A common phrase at camp is “camp is for the campers.” And boy, does one see all sorts of kids throughout a summer at camp: Cool kids. Lonely kids. Excited kids. Nervous kids. Confident kids. Shy kids. Loved kids. Unloved kids. Bullying kids. Bullied kids. Big kids. Small kids. Happy kids. Sad kids. Angry kids. Quirky kids.

A big part of the staff training at camp is trying to make sense of how to give a great week to such a variety of kids- how to ensure camp is indeed “for the campers.” From my experience, this is no easy task. Yet when successful, it’s one of the most rewarding!

The theme at Stillwood Camp this summer is “mystery,” referring to Ephesians 3:4-6

4 In reading this, then, you will be able to understand my insight into the mystery of Christ, 5 which was not made known to people in other generations as it has now been revealed by the Spirit to God’s holy apostles and prophets. 6 This mystery is that through the gospel the Gentiles (outsiders) are heirs together with Israel (God’s people), members together of one body, and sharers together in the promise in Christ Jesus.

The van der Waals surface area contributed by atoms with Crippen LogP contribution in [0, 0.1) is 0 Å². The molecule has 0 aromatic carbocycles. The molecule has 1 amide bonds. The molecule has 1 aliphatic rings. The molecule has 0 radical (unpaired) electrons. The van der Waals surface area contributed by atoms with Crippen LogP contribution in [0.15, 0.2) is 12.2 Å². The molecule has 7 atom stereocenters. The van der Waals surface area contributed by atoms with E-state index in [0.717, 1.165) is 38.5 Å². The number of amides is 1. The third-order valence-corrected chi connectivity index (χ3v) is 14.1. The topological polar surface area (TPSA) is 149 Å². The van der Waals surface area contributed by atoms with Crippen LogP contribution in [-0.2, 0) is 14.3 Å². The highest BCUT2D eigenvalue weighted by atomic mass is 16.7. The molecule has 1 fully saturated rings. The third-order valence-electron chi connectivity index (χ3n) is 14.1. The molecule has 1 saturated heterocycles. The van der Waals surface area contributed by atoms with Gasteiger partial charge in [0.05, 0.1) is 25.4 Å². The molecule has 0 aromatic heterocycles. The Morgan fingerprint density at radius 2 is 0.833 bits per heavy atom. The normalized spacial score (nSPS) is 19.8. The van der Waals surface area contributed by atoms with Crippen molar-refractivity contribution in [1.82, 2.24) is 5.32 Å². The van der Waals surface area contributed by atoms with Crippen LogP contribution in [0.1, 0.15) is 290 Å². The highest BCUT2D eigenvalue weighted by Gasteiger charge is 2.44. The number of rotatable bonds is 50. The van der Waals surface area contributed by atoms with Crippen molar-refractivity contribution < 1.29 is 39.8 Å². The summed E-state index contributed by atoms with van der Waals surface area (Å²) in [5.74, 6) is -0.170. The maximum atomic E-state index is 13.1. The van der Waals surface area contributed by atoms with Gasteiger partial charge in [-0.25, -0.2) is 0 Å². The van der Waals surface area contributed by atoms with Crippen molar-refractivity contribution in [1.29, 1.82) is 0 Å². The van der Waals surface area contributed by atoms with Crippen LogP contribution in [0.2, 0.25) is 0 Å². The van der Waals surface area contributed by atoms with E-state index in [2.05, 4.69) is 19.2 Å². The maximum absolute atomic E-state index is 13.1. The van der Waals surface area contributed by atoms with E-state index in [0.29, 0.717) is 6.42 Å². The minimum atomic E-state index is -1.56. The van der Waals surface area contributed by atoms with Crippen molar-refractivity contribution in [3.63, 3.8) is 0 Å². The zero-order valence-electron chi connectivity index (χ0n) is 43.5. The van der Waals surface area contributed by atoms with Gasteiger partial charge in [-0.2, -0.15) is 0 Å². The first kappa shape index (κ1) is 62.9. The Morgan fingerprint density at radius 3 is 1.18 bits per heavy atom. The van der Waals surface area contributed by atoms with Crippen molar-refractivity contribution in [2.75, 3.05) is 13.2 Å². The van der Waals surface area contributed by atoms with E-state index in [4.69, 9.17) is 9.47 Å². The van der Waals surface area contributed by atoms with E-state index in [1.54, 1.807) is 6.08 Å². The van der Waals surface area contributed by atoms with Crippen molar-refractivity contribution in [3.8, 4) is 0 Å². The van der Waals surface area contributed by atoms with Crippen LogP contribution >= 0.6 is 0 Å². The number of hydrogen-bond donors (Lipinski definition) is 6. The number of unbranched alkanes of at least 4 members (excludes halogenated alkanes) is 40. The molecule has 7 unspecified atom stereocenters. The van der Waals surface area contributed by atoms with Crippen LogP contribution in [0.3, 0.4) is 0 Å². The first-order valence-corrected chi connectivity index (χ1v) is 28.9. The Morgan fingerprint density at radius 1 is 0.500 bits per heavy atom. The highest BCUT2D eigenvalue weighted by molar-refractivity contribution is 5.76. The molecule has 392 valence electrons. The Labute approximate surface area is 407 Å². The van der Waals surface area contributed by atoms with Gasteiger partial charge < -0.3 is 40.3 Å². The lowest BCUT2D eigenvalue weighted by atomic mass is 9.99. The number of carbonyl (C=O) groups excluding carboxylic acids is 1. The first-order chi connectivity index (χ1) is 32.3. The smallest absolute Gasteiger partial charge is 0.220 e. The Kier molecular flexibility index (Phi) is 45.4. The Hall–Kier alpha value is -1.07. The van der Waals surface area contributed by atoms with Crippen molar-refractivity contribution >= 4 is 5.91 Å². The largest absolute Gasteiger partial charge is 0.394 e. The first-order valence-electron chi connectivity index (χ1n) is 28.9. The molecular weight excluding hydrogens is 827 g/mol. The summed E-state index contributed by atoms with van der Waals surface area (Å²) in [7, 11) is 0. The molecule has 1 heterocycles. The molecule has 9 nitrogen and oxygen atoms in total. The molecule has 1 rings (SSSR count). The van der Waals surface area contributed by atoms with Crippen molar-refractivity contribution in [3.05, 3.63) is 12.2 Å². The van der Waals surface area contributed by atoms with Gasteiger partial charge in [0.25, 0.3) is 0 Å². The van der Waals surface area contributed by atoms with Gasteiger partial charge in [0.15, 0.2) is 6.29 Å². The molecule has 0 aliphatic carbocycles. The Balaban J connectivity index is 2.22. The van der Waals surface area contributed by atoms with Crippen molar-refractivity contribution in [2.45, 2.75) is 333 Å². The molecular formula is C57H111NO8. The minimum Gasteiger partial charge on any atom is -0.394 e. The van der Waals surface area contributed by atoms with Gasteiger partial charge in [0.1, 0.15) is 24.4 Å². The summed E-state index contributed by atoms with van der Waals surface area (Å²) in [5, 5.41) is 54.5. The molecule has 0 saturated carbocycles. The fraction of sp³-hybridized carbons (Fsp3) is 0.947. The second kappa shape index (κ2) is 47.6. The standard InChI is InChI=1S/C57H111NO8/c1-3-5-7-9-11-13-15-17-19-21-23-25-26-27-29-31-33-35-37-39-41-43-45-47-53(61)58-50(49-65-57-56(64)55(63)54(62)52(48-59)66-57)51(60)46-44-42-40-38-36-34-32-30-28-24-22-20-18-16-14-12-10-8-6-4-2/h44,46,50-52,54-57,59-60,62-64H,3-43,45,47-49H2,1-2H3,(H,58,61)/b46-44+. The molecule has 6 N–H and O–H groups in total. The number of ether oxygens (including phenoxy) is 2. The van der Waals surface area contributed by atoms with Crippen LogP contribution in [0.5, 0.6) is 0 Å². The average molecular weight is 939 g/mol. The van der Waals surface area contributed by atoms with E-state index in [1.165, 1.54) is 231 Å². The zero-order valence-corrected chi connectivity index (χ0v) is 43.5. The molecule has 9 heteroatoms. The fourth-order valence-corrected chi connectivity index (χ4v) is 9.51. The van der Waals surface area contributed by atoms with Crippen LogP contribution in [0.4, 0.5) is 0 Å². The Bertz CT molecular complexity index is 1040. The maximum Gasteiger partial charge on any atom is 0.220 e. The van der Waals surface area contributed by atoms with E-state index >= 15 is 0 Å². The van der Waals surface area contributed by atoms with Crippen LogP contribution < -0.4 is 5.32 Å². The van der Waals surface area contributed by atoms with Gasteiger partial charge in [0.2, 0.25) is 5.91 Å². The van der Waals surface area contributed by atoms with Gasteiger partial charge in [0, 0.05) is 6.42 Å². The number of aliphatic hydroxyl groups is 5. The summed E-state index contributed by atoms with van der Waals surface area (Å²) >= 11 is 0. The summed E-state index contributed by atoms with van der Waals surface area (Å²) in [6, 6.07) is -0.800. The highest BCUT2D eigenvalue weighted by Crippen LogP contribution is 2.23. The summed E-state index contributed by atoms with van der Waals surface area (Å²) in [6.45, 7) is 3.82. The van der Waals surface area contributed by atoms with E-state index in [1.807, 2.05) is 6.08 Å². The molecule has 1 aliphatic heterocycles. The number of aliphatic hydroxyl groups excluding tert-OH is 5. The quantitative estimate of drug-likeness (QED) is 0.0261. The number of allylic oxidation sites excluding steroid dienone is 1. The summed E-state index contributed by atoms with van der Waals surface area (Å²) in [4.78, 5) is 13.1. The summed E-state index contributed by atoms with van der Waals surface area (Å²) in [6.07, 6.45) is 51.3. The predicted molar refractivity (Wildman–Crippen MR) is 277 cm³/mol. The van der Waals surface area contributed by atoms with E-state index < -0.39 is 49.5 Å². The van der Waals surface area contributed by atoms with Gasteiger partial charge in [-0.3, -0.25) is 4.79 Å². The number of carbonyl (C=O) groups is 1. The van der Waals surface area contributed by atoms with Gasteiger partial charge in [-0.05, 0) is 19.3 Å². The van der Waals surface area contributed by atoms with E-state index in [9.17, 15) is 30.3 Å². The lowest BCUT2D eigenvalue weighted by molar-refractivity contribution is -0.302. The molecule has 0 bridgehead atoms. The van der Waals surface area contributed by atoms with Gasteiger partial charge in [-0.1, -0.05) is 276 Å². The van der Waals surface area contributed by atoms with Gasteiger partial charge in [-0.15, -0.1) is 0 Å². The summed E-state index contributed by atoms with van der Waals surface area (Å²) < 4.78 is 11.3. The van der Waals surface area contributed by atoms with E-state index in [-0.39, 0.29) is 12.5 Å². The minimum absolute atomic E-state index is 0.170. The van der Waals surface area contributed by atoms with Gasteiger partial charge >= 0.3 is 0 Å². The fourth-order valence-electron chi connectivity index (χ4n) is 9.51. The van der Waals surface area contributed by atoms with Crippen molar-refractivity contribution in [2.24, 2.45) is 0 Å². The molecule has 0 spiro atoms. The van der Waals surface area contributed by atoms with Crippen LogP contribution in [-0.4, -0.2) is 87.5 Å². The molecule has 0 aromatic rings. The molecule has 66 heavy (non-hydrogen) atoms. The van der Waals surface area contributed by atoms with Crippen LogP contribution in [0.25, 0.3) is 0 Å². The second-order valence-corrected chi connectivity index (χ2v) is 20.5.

Image courtesy of Stillwood Camp
It’s no surprise that at a Christian camp, Jesus is the basis for all that happens. Introducing kids to God’s love in Jesus - this “mystery of Christ” - forms the foundation for all the energy and resources that go into running a Christian summer camp. Yet easy to overlook, but profoundly impactful, is this message is lived out day-to-day and week-to-week at camp. The passage above describes the result of the “mystery” that determines so much of what camp is about - the reality that the mystery of Christ is all about belonging.

For so many kids, belonging is exactly what they don’t experience in much of life. All they know is difference and exclusion.